I believe that two of the most important factors in successful therapy are the “fit” between you and your therapist and that you have the right expectations of therapy. If you view me as a warm, open-minded, competent, trustworthy individual, who has your best interests at heart, chances are that you are already off to a good start in therapy. Finding a therapist with whom you feel comfortable and respect can take time. Not everyone “clicks” with the same people; this is true for friends and it is true for therapists and clients as well.
The more clearly you understand how therapy works and what you can expect from it, the more likely you are to have a successful therapy experience. When you first start therapy, you may find yourself experiencing a “honeymoon” period, where everything seems to be going well and you feel very comfortable and eager to go to your appointments. Usually, this period will come to an end at some point. You may start feeling like nothing is really getting better after all. You may become disenchanted with me, drag your feet to sessions, cancel appointments more frequently, or keep secrets from me.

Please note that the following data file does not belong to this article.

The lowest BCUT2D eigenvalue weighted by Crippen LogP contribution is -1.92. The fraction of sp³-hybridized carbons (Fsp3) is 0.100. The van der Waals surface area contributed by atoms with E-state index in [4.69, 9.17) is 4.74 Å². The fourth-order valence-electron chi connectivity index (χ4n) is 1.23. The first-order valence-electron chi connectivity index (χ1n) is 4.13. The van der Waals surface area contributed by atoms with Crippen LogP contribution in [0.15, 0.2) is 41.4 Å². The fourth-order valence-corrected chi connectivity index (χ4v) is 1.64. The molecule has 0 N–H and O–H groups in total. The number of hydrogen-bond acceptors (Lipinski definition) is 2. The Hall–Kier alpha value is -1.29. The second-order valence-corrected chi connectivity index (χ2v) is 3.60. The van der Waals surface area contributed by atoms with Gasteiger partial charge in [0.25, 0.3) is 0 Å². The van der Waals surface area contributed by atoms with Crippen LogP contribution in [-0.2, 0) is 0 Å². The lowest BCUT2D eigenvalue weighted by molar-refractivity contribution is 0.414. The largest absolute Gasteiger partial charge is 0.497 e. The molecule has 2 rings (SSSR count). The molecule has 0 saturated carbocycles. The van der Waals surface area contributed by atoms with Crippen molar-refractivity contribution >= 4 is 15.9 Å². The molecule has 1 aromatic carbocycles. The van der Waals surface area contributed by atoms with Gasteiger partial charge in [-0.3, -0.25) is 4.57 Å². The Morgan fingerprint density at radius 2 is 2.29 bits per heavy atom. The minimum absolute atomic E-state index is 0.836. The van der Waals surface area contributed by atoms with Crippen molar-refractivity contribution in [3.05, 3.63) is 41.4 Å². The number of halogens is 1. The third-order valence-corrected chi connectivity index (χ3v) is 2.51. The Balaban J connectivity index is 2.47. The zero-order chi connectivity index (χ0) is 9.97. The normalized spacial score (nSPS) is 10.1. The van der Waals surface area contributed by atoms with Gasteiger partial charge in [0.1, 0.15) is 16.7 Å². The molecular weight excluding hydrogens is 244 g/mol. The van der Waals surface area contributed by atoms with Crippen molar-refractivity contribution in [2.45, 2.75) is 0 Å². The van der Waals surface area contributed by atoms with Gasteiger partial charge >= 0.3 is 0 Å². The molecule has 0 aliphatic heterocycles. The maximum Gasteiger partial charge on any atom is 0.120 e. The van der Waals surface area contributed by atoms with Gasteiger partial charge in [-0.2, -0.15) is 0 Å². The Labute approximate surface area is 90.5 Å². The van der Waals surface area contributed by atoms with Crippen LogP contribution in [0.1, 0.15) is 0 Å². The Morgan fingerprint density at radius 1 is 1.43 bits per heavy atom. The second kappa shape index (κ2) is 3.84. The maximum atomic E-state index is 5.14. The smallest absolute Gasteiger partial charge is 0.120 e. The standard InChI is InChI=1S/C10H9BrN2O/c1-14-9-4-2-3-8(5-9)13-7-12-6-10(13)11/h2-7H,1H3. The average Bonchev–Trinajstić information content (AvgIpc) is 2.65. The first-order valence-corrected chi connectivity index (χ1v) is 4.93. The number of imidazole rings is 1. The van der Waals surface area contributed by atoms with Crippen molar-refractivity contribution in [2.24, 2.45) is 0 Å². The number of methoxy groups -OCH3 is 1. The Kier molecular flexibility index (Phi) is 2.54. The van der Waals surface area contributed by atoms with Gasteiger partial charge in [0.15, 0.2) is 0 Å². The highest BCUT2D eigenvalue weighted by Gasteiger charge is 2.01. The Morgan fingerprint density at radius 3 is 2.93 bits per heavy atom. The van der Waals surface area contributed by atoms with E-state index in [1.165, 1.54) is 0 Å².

Often these are signs that your problems have begun to show up in your therapy sessions. This is actually a good thing since these problems are the reason you sought therapy in the first place. As uncomfortable or painful as it may be to communicate negative feelings to me, or even to attend regular therapy appointments, try your best to do so. The more honest you are about your feelings at this stage of therapy and the more willing you are to face them, the better the chance that we will be able to get to the root of your concerns and work toward their resolution.
One person’s measure of successful therapy may differ from another person’s. As a general rule, as long as you sense that you are getting something from your therapy, you can be fairly certain that you are on the right track.